If there is optic neuropathy with visual field loss in the absence of any risk factors for glaucoma, then the specialist will need to be mindful of other causes. This would include compressional, toxic, inflammatory and infiltrative causes and the appropriate investigations would need to be done.

What is the treatment for glaucoma?

Eye drops are the most common treatment for glaucoma. There are 4 main categories of eye drops with Xalatan/latanoprost (prostaglandin analogue) the most common first line treatment. Its main side effects are redness, irritation, lash growth, increase pigmentation of the surrounding skin and cystoid macular oedema. Timolol (B-Blocker) is the most common second line treatment with shortness of breath and bradycarida the most common side effect. Other glaucoma medications include Alphagan (alpha-agonist) and azopt (carbonic anhydrase inhibitor).

Laser (selective laser trabeculoplasty – SLT) is also a good option for the treatment of open angle glaucoma. It has similar efficacy as Xalatan/latanoprost and can be used instead of drops to allow patients to be drop-free for several years, or in addition to drops in patients refractory to drops alone. SLT works by stimulating the outflow channel cells to increase outflow and reduce the eye pressure. It is important to note that the effects of the laser tend to wear off after a few years, after which the patient may need to start drops or have a repeat SLT treatment. Around 20% of patients do not respond or respond poorly to this laser. The laser is very safe, with most side effects such as inflammation and pressure spikes having a transient effect.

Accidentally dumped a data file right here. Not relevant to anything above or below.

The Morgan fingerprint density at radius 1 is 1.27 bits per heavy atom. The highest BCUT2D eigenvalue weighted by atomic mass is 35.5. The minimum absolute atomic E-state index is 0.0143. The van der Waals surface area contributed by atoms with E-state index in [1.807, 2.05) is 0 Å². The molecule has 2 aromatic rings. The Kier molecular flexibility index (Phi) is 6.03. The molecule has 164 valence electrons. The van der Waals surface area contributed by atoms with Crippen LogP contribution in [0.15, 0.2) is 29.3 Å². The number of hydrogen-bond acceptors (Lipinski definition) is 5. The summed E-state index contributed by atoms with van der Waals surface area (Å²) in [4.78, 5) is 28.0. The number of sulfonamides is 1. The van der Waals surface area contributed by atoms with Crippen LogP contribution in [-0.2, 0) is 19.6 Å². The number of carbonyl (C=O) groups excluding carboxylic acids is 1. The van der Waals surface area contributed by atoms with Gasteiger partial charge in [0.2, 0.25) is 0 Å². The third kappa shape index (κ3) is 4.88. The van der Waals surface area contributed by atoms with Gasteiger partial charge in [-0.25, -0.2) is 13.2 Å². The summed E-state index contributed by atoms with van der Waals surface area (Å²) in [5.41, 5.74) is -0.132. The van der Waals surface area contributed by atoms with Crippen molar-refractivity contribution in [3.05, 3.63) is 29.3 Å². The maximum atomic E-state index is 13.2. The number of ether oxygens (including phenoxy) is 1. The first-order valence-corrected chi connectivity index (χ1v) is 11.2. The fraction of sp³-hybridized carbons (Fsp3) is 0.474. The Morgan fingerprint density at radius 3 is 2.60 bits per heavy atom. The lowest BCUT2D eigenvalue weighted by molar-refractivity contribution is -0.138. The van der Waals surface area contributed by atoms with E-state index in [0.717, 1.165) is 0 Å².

Laser Peripheral Iridotomy is a different laser ONLY used in primary angle closure glaucoma. It involved making a small hole in the peripheral iris to stop the mechanical obstruction of the channel by the iris. In angle closure, the pressure behind the iris pushes the iris forward, blocking off the drainage outflow angle. The iridotomy releases this pressure differential and the iris naturally falls posteriorly and opens up the angle. The management there after becomes similar to open angle glaucoma.

Trabeculectomy with Mytomycin C is a filtration operation, to create a channel to reduce the eye pressure. The channel allows fluid to enter the subconjunctival space forming a “bleb” which sits under the upper lid. This operation is usually reserved for patients who do not respond to drops and laser. There is a potential long term risk patients having a bleb. The bleb can thin out and begin to leak or become infected (blebitis) and this needs to be managed as an emergency.